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Canon EF 28mm f/1.8 USM

ef28mmf_18usm_1_
Review Date: Sep 12, 2011 Recommend? yes | Price paid: $350.00 | Rating: 9 

 
Pros: Excellent build quality, fast/accurate/silent focusing, buttery-smooth focus ring with zero play, pretty sexy design, good contrast+color, decent hyperfocal markings, relatively cheap
Cons:
Soft at 1.8 and 2.0

I've seen a lot of mixed reviews on this lens (and generally better reviews for the 24mm 2.8), and I've got to say - I disagree with the notion that the 24mm might be your best relatively-inexpensive wide angle prime on full frame.

(Don't worry as you read all this about the 24/2.8, this is indeed a review of the 28/1.8 - I just think comparisons to its closest competitor are warranted.)

I picked up a new 24mm f/2.8 for $250 on Craigslist, and did some testing on a tripod from f/2.8 to f/8 on a 5D Mark II. It was very close to the 16-35mm f/2.8L Mark 1 in sharpness, and better in contrast/color/flare resistance, but had terrible CA (easily corrected in ACR / Lightroom / Photoshop, granted).

The thing that turned me off about the 24mm was the gross circa-1988 build. The focus ring was scratchy, and didn't inspire a sense of confidence that it would stay put if you set it precisely manually. It was ugly, and though the AF worked fine, it was slow and sounded like a dentist drill grinding into enamel.

Enter the 28mm f/1.8 USM, which I picked up for $350 mint on CL: on full frame, you only lose 4mm of width from the 24mm alternative (take a step back for your composition), but you gain so much.

The focus ring is BUTTERY smooth, and very solid in that it stays put where you leave it. There's no play whatsoever with the ring, if you move it 1 millimeter, the readout in the distance window (and the focus) moves with it. This is critical when focusing at night on a distant point of light for what I see as one of this lenses' primary uses: wide-field landscape astrophotography.

The barrel is very smooth and sleekly designed, and it feels nice and densely built. It has a built-in rectangular flare blocker inside the lens, I'm not sure how effective it is but it certainly can't hurt. The overall build quality is as good as it gets without going to a 24mm f/1.4L for $950 used.

Regarding wide-aperture performance: the 28mm is downright hazy/bloomy/dreamy at 1.8. I'd only use this for video, or a critical handheld shot indoors I'd rather not miss. At f/2.0, it's noticeably better, but not great. At f/2.2, suddenly it's at 90% of its peak performance - very impressive! Sufficiently sharp, fringing/blooming mostly gone - this is the aperture I'll be shooting the stars at - 25 seconds at f/2.2 and ISO 1600 or 3200 should do very nicely on a FF 5D2.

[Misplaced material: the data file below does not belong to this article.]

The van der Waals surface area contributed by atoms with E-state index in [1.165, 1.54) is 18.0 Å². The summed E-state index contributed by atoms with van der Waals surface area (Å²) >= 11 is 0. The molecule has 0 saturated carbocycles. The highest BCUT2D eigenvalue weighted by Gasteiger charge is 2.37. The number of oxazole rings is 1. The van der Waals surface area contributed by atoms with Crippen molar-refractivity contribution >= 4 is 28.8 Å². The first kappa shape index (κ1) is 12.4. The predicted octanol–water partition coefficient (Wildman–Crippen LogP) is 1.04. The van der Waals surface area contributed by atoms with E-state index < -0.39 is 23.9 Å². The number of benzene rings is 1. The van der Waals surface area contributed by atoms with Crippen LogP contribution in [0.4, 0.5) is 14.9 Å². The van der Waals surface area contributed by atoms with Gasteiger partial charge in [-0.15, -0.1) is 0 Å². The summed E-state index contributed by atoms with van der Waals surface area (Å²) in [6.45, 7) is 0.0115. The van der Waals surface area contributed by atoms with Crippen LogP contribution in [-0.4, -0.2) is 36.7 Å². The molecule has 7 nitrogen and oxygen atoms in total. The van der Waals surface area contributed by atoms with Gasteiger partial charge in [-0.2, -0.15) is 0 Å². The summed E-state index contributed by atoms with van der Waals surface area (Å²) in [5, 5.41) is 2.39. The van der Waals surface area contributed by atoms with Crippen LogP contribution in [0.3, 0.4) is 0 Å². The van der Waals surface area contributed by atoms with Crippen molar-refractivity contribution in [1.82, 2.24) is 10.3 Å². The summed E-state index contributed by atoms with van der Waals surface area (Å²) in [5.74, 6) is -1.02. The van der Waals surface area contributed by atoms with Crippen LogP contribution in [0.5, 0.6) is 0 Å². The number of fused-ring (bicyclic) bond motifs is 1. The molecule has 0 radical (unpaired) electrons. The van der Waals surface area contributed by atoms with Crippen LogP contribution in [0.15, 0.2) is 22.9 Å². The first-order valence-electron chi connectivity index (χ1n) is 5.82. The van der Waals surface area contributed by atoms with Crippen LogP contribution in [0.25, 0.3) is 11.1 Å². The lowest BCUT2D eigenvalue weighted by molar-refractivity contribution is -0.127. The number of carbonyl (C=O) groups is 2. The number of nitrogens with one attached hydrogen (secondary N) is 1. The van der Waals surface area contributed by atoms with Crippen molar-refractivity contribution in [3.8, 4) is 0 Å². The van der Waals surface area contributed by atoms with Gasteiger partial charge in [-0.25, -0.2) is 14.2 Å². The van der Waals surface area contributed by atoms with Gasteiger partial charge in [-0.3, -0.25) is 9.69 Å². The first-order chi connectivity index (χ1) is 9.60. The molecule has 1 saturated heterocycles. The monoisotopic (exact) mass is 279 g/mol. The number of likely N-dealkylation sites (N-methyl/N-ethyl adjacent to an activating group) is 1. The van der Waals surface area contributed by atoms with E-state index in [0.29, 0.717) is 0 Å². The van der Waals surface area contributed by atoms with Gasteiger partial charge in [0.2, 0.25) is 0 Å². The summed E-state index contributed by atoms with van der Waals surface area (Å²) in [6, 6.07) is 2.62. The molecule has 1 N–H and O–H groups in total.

I'll go down to 25 second exposures for this 28mm (from 30sec on a 24mm) to freeze the movement of the stars on full-frame (I push the standard formula of (focal length)/(600 sec) a bit). In doing so, I'll lose 16% of my light, but I'll gain 66% more light by shooting at f/2.2 instead of f/2.8 on the 24mm - for a net gain of 1/2 stop. This is quite important when it comes to pushing your sensor to the usable limit at ISO 1600/3200 - you can shoot at 1600 and only push 1/2 stop in post, or shoot at 3200 and lower exposure by 1/2 stop in post (I'll have to do some testing and see which works better on a 5D2).

From f/2.8 onward, it's razor sharp - no complaints whatsoever. Stop down as you require for depth of field. The corners get progressively better from 2.8 onward, but that's not terribly important to me - the center- and mid-frame performance is outstanding.

On a crop sensor, I can only imagine this lens getting better as a relatively-normal 44.8mm equivalent, using only the sweet spot of the lens. If I had to step down to a 7D with only one prime, this is the one I'd take.

I guess there's some sample variation (as with most lenses) due to the mixed reviews I've seen, but let me say - this copy is damn good.. and I'm extremely picky. Get one!